AFThe Conservatives have today published Protecting Human Rights in the UK: the Conservatives’ proposals for changing Britain’s human rights laws.

Readers (and perhaps Supreme Court Justices alike) may be surprised by the pledge that the proposals will ensure “The European Court of Human Rights is no longer binding over the UK Supreme Court”.

There is in fact no statutory obligation for the Supreme Court (nor indeed any other court) to be bound by decisions of the European Court of Human Rights.

The Human Rights Act 1998, s 2 provides:

“A court or tribunal determining a question which has arisen in connection with a Convention right must take into account any—

(a) judgment, decision, declaration or advisory opinion of the European Court of Human Rights . . .” [emphasis added]

(Ironically, one of the proposals from the Conservatives is that “In future, the UK courts will interpret legislation based upon its normal meaning . . . “).

During our interview in June with the president of the Supreme Court, Lord Neuberger, I asked “Do you think there is any need to make the relationship between Strasbourg and the UK’s approach to human rights clearer?” (at the time I was thinking of Sadiq Khan MP’s then-recent announcement that “Labour will shift power back to British courts”). His answer was:

“I need to be a little careful here because this, arguably, touches on policy and is a political issue, but there have been various commentators recently who have suggested that the UKSC shouldn’t be too subservient to Strasbourg.

“I think the broad question may raise an issue on which I am ultimately neutral because it’s a political one, but I think there are two reasons why the courts should be very aware of what Strasbourg’s position is and think long and hard before departing from what they say.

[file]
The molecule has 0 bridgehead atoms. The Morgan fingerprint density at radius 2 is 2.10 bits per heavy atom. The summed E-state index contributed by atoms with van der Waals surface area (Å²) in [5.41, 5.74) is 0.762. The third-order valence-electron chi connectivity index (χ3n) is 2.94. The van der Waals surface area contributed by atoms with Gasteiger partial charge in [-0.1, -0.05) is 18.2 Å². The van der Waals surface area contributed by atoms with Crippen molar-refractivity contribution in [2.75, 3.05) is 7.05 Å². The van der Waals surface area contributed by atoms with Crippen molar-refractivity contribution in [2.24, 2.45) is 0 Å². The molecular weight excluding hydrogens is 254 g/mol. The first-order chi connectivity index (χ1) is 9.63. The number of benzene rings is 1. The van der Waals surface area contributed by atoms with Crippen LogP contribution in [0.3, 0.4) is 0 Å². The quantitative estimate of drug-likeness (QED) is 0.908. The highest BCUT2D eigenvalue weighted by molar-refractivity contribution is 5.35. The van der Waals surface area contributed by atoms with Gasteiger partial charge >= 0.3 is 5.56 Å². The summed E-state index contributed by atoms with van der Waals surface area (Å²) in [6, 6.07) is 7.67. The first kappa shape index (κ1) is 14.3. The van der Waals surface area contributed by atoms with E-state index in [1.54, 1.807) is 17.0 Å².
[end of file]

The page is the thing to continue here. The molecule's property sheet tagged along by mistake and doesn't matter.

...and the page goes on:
“The first reason is you want consistency in Europe (and as I see it we are one of the countries with the best records on upholding human rights): if we go too far from Strasbourg it will be used by more oppressive regimes to try and say “look – even the British aren’t according human rights proper respect”.

“The other reason is more technical. One of the real, practical reasons for introducing the Human Rights Act was to avoid decisions being made here without reference being made to the ECHR and then people referring the matter to Strasbourg and years later having their human rights vindicated. If we depart too much too often from Strasbourg that will start to happen. But then again I think there is something to be said for the view that the courts have tended to be subservient to Strasbourg. It’s a fine balance.”

Over at the Head of Legal blog, Carl Gardner analyses the proposals pointing out that some of the measures would actually increase human rights obligations on Parliament – “there is currently no legal duty on Parliament to consider any Strasbourg judgment. The Conservatives plan would oblige it to for the very first time.”

Anthony Fairclough runs Matrix’s legal research team, and is a UKSC Blog Editor. He is on Twitter at @AJ_Fairclough